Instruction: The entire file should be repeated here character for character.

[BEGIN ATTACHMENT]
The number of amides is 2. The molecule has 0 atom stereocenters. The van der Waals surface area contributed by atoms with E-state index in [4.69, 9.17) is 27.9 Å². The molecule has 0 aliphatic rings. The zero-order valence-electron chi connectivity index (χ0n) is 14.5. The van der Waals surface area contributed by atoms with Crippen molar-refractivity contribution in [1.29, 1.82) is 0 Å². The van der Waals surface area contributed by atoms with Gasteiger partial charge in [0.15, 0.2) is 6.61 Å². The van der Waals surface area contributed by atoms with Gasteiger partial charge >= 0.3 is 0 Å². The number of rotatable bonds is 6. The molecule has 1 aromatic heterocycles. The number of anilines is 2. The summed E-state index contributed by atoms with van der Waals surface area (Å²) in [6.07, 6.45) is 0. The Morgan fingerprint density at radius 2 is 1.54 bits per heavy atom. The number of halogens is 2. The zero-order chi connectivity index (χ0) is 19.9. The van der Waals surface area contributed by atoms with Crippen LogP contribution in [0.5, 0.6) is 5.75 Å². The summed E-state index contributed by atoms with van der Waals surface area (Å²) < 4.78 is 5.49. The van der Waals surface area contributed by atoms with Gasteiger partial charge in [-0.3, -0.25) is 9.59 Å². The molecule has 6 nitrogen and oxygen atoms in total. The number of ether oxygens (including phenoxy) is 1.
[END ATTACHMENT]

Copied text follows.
The number of amides is 2. The molecule has 0 atom stereocenters. The van der Waals surface area contributed by atoms with E-state index in [4.69, 9.17) is 27.9 Å². The molecule has 0 aliphatic rings. The zero-order valence-electron chi connectivity index (χ0n) is 14.5. The van der Waals surface area contributed by atoms with Crippen molar-refractivity contribution in [1.29, 1.82) is 0 Å². The van der Waals surface area contributed by atoms with Gasteiger partial charge in [0.15, 0.2) is 6.61 Å². The van der Waals surface area contributed by atoms with Gasteiger partial charge >= 0.3 is 0 Å². The number of rotatable bonds is 6. The molecule has 1 aromatic heterocycles. The number of anilines is 2. The summed E-state index contributed by atoms with van der Waals surface area (Å²) in [6.07, 6.45) is 0. The Morgan fingerprint density at radius 2 is 1.54 bits per heavy atom. The number of halogens is 2. The zero-order chi connectivity index (χ0) is 19.9. The van der Waals surface area contributed by atoms with Crippen LogP contribution in [0.5, 0.6) is 5.75 Å². The summed E-state index contributed by atoms with van der Waals surface area (Å²) < 4.78 is 5.49. The van der Waals surface area contributed by atoms with Gasteiger partial charge in [-0.3, -0.25) is 9.59 Å². The molecule has 6 nitrogen and oxygen atoms in total. The number of ether oxygens (including phenoxy) is 1.